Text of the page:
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Georgia-Russia Peace Talks Break Down

Talks aimed at easing tensions between Georgia and Russia have broken down. But international sponsors say they have just hit a snag and will resume next month. Lisa Schlein reports for VOA from Geneva.

Everybody is putting a brave face on these short-lived talks. The United Nations, European Union and Organization for Security and Cooperation in Europe, which are mediating, adamantly reject any suggestion of failure.

They prefer to call the walkout by the Georgian and Russian delegations a procedural snag. Special U.N. Representative to Georgia Johan Verbeke says no one should dramatize what happened today.

"What happened is what we call in French, 'un incident de parcours', a procedural incident, which had to be resolved," he said. "Rather than doing a quick-fix, which may leave us with other problems later in the day or later in the process, we better address them. And that is why we decided to take some breathing space to address those few procedural points which would be handled through consultations."

Verbeke calls this just a temporary suspension of the work and says the talks will resume on November 18.

The talks are aimed at resolving a host of political and humanitarian issues that have resulted from the brief war that erupted between Georgia and Russia in early August. The conflict, which broke out over Georgia's breakaway region of South Ossetia, lasted only five days, but its effects are expected to last a long time.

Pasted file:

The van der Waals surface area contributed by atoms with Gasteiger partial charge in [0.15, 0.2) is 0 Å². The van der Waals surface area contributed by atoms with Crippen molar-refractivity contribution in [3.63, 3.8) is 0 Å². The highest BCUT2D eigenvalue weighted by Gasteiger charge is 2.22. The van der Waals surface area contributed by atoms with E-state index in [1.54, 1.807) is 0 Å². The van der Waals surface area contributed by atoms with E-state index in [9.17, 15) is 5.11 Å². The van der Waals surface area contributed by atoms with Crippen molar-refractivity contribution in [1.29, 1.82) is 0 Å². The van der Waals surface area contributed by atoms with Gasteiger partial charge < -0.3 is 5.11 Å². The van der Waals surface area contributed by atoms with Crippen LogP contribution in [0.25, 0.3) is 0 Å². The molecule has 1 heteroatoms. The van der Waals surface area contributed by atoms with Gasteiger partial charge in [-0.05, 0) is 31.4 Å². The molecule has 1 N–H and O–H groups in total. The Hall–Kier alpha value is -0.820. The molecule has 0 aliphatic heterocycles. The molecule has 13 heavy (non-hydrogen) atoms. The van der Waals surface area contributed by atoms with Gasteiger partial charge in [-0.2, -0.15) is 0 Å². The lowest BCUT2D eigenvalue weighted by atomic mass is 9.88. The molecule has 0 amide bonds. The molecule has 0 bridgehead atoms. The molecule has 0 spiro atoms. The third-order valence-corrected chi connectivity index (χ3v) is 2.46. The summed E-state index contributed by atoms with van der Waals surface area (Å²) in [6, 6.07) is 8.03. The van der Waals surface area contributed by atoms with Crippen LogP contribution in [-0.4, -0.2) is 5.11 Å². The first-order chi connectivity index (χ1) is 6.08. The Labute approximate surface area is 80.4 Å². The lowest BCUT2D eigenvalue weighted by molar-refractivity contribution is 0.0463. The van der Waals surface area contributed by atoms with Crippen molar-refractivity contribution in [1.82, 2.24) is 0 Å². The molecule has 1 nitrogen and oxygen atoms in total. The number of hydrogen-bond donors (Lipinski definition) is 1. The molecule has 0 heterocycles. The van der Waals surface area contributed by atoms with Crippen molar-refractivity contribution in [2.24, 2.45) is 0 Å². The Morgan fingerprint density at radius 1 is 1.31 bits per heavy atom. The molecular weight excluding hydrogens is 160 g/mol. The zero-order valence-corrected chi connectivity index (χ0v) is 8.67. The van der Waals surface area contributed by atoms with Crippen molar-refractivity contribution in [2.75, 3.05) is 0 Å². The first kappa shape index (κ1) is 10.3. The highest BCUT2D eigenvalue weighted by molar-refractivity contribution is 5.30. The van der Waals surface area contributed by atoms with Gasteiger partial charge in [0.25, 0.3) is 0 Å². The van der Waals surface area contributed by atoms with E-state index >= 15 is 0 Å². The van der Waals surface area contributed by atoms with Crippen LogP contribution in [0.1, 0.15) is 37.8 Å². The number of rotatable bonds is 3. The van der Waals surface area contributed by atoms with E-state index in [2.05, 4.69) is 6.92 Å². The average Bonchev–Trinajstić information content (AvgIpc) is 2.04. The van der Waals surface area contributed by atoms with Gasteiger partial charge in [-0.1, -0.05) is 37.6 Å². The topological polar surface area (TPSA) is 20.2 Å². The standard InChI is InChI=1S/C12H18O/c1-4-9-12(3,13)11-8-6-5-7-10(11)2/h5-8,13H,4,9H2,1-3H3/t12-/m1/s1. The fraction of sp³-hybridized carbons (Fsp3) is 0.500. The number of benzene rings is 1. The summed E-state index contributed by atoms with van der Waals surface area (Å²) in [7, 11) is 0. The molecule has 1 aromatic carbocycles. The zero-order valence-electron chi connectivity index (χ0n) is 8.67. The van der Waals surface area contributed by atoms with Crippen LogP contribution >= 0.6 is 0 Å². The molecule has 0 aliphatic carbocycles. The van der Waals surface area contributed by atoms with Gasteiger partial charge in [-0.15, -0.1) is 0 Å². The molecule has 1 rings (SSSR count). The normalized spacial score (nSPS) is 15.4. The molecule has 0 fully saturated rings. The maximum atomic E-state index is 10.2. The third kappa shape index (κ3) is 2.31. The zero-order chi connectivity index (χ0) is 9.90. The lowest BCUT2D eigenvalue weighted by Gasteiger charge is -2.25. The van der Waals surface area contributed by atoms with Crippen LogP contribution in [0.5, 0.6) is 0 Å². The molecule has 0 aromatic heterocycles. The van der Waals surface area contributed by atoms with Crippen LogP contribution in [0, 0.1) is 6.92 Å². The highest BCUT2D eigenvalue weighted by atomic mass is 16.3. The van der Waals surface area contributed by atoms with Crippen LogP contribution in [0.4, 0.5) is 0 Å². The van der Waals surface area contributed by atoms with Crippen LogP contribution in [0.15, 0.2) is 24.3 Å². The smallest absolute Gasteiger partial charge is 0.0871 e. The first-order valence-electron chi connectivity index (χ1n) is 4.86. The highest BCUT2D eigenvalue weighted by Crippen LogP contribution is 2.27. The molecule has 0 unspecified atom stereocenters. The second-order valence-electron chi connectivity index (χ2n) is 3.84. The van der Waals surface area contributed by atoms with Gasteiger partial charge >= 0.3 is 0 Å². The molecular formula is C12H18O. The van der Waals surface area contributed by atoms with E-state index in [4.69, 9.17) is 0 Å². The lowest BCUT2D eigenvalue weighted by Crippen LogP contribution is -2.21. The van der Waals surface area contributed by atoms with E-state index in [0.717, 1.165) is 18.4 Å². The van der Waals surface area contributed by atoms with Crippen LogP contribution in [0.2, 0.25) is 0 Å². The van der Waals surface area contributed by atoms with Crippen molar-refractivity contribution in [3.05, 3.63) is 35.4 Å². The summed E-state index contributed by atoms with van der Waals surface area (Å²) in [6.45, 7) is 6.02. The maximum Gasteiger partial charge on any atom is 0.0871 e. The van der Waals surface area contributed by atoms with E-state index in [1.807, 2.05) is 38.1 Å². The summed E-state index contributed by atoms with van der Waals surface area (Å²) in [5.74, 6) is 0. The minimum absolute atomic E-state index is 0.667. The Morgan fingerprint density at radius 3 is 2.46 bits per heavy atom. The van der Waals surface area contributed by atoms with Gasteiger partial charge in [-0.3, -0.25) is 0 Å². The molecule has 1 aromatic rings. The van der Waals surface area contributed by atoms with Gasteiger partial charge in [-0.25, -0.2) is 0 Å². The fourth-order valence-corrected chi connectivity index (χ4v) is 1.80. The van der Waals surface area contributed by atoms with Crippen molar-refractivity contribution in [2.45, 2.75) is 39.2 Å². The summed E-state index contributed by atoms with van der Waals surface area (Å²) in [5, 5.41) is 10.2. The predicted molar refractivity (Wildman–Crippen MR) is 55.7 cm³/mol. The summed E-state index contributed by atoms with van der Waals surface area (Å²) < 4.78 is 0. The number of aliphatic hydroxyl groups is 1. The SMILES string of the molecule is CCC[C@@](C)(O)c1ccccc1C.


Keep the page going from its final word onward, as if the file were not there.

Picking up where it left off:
The major sticking point, which led to the breakdown, appears to have been over Georgia's two breakaway regions of South Ossetia and Abkhazia. The Georgian and Russian delegations differed over the role they should play in the negotiations.

Russia, which recognizes both territories as independent states, objected to the exclusion of the South Ossetian and Abkhaz representatives from the talks.

Special Envoy of the OSCE, Heikki Talvitie says differences must be put aside because there are important issues that must be discussed in a practical way.

"We would like to enhance the stability in the region and we would like to enhance the humanitarian situation in the region," he said. "For this purpose, it is really important that we will find ways and means that everybody can express their views. These are not negotiations, these are discussions. But, in some way, in the future, there should be a kind of an understanding that we can agree on some measures in the region to help the situation there."

The United States, which is an ally of Georgia, attended the talks. In a brief statement earlier in the day, the U.S. delegation said the talks would address compliance with the ceasefire, security issues, the return of internally displaced persons and human rights.

Those issues are to be deferred until next month.